Autism is defined as a developmental disorder that is often characterized by deficits in a broad range of social functioning. The present qualitative study attempts to begin to understand the subjective and functional nature of these apparent deficits in one boy diagnosed with autism. Using Interpretive Phenomenological Analysis and the framework of Perceptual Control Theory the child's behaviours were considered to be attempts to control his perceptual experience of his environment. Understanding autistic behaviour in this way might allow for a greater understanding of the capabilities of a child with autism rather than focusing on deficits. Stimulation, certainty, and self-interest were identified as possible perceptual themes controlled by the participant. The implications of these findings are discussed in reference to current literature.
Keywords: autism, behavior, perceptual control theory, control, theory of mind, imitation, emotion, IPA
Autism is considered to be a profound lifelong disability (Smith & Bryson, 1994). Soucy (1997) defines Autism Spectrum Disorder (ASD) as a severe, lifelong pervasive developmental disorder where individuals have noticeable deficits in imitating others, gesturing, learning through observation, joint attention, symbolic play, and in understanding the expression of emotion. Alongside this, an inability to relate to others is highlighted as a prominent feature of ASD (Mastrangelo, 2009). The inability to relate can be identified through social withdrawal, which typically includes 'minimal eye contact and an active avoidance of social contact' (Schleien, 1990, p. 318).
In research looking at the types of social difficulties that are experienced by people with autism, Frith, Siddons, and Happé (1994) found that the social difficulties were linked to being able to understand that other people's minds contain different information from one's own mind. This is the ability to attribute mental states to oneself and to others, and is known as the Theory of Mind (ToM; Baron-Cohen, Leslie, & Frith, 1985). ToM is thought to play a causal role in the development of difficulties in reciprocal social action and communication for ASD (Pellicano, 2007). ToM "provides the ability to predict relationships between external states of affairs and internal states of mind" (Frith, 2003, p. 77).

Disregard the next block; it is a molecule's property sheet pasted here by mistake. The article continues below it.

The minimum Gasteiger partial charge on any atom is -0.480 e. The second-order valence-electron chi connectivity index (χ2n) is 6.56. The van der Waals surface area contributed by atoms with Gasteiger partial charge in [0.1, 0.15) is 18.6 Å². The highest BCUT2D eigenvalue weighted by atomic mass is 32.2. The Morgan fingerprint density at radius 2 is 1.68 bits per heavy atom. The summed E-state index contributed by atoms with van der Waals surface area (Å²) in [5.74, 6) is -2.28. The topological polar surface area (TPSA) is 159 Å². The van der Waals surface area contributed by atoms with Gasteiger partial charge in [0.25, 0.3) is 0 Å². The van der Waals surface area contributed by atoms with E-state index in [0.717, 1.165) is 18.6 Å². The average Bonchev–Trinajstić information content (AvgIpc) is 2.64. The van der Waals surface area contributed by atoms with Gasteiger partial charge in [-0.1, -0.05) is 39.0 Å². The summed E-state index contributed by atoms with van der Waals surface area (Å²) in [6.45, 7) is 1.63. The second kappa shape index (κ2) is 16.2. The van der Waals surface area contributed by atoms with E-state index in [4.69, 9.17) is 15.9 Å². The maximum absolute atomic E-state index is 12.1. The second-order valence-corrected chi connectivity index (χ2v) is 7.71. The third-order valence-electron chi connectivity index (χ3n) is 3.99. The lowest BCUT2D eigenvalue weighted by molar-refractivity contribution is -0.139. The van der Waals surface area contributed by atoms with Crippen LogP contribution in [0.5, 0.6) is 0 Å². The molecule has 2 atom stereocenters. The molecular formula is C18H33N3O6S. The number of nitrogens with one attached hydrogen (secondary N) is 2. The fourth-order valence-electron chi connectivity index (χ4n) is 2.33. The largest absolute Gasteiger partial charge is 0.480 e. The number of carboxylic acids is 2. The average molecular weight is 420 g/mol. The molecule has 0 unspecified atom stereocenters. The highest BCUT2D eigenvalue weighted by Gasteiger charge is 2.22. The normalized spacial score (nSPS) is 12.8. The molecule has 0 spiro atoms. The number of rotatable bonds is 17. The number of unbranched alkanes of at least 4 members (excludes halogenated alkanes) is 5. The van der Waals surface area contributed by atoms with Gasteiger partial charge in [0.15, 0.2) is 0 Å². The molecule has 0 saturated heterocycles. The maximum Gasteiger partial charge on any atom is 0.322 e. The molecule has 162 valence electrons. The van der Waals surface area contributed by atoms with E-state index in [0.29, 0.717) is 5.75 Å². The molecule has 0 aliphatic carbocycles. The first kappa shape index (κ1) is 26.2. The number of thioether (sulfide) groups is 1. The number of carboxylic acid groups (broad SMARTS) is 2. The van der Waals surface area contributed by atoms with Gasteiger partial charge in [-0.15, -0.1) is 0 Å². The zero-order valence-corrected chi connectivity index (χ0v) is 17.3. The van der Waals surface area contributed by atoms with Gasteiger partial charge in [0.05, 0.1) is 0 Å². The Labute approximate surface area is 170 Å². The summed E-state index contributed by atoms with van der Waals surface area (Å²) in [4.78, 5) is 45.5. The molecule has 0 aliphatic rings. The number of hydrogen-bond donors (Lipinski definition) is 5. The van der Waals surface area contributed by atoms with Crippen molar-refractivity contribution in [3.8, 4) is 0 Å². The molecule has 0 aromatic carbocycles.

Interpreting emotional facial expressions is an essential part of social interactions, and is likely to be one of the earliest facilitators of social engagement (Begeer, Rieffe, Terwogt & Stockman, 2006; Bushnell, Sai, & Mullen, 1989). Non-autistic children learn to associate facial expressions with people's inner states. Attendng to these cues could be viewed as progress towards a more developed ToM, or "mind reading" (Baron-Cohen, 1995), and the ability to interpret other people's mental states (Begeer et al.). Children with autism, however, appear to have reduced attention to facial emotional cues. Early research showed that children with autism were more likely to categorise photographs by non-emotional features, for example hats, than by emotional facial expressions (Jennings, 1974). Interestingly, when specifically asked, the low functioning children with autism were able to categorise the photographs based on emotional cues. Begeer and others (2006) suggest that children with autism might naturally ignore facial expressions in others, as they may foresee no direct need to deal with this kind of information.
ToM offers insight into the social aspects of pretend play (Charman & Baron-Cohen, 1997) as well as explaining important imaginative deficits (Steele, Joseph & Tager-Flusberg, 2003) of ASD. The metarepresentational hypothesis of play contends that, along with the inability to infer mental states (ToM), children with an autistic disorder do not detach from the fixed characteristics of a representation (Mastrangelo, 2009). However, the meta-representational hypothesis has been under criticism by research which identifies that under instruction, children with autism can engage in pretend play (Lewis & Boucher, 1995). …